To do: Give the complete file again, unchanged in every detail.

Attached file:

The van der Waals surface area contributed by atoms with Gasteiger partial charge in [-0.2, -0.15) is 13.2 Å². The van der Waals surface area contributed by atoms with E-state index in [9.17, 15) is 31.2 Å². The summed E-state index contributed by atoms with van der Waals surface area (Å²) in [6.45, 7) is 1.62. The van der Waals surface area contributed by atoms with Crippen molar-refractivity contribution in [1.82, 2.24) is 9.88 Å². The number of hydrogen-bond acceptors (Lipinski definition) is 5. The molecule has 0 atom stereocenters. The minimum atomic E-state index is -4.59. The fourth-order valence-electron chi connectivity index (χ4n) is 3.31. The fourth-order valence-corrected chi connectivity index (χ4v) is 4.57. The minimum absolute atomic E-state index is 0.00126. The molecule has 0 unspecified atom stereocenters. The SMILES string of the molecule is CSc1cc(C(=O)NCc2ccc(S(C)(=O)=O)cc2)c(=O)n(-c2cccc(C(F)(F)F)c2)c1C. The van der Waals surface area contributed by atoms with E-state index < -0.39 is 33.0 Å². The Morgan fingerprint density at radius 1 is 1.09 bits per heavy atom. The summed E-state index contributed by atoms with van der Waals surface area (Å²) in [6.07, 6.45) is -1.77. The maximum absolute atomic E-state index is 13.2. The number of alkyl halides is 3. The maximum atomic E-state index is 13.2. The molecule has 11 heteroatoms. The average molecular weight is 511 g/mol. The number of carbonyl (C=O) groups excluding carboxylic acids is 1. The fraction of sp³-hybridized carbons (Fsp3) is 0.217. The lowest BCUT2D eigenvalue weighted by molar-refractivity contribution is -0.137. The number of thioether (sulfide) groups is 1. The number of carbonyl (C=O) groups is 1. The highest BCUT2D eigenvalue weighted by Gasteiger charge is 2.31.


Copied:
The van der Waals surface area contributed by atoms with Gasteiger partial charge in [-0.2, -0.15) is 13.2 Å². The van der Waals surface area contributed by atoms with E-state index in [9.17, 15) is 31.2 Å². The summed E-state index contributed by atoms with van der Waals surface area (Å²) in [6.45, 7) is 1.62. The van der Waals surface area contributed by atoms with Crippen molar-refractivity contribution in [1.82, 2.24) is 9.88 Å². The number of hydrogen-bond acceptors (Lipinski definition) is 5. The molecule has 0 atom stereocenters. The minimum atomic E-state index is -4.59. The fourth-order valence-electron chi connectivity index (χ4n) is 3.31. The fourth-order valence-corrected chi connectivity index (χ4v) is 4.57. The minimum absolute atomic E-state index is 0.00126. The molecule has 0 unspecified atom stereocenters. The SMILES string of the molecule is CSc1cc(C(=O)NCc2ccc(S(C)(=O)=O)cc2)c(=O)n(-c2cccc(C(F)(F)F)c2)c1C. The van der Waals surface area contributed by atoms with E-state index < -0.39 is 33.0 Å². The Morgan fingerprint density at radius 1 is 1.09 bits per heavy atom. The summed E-state index contributed by atoms with van der Waals surface area (Å²) in [6.07, 6.45) is -1.77. The maximum absolute atomic E-state index is 13.2. The number of alkyl halides is 3. The maximum atomic E-state index is 13.2. The molecule has 11 heteroatoms. The average molecular weight is 511 g/mol. The number of carbonyl (C=O) groups excluding carboxylic acids is 1. The fraction of sp³-hybridized carbons (Fsp3) is 0.217. The lowest BCUT2D eigenvalue weighted by molar-refractivity contribution is -0.137. The number of thioether (sulfide) groups is 1. The number of carbonyl (C=O) groups is 1. The highest BCUT2D eigenvalue weighted by Gasteiger charge is 2.31.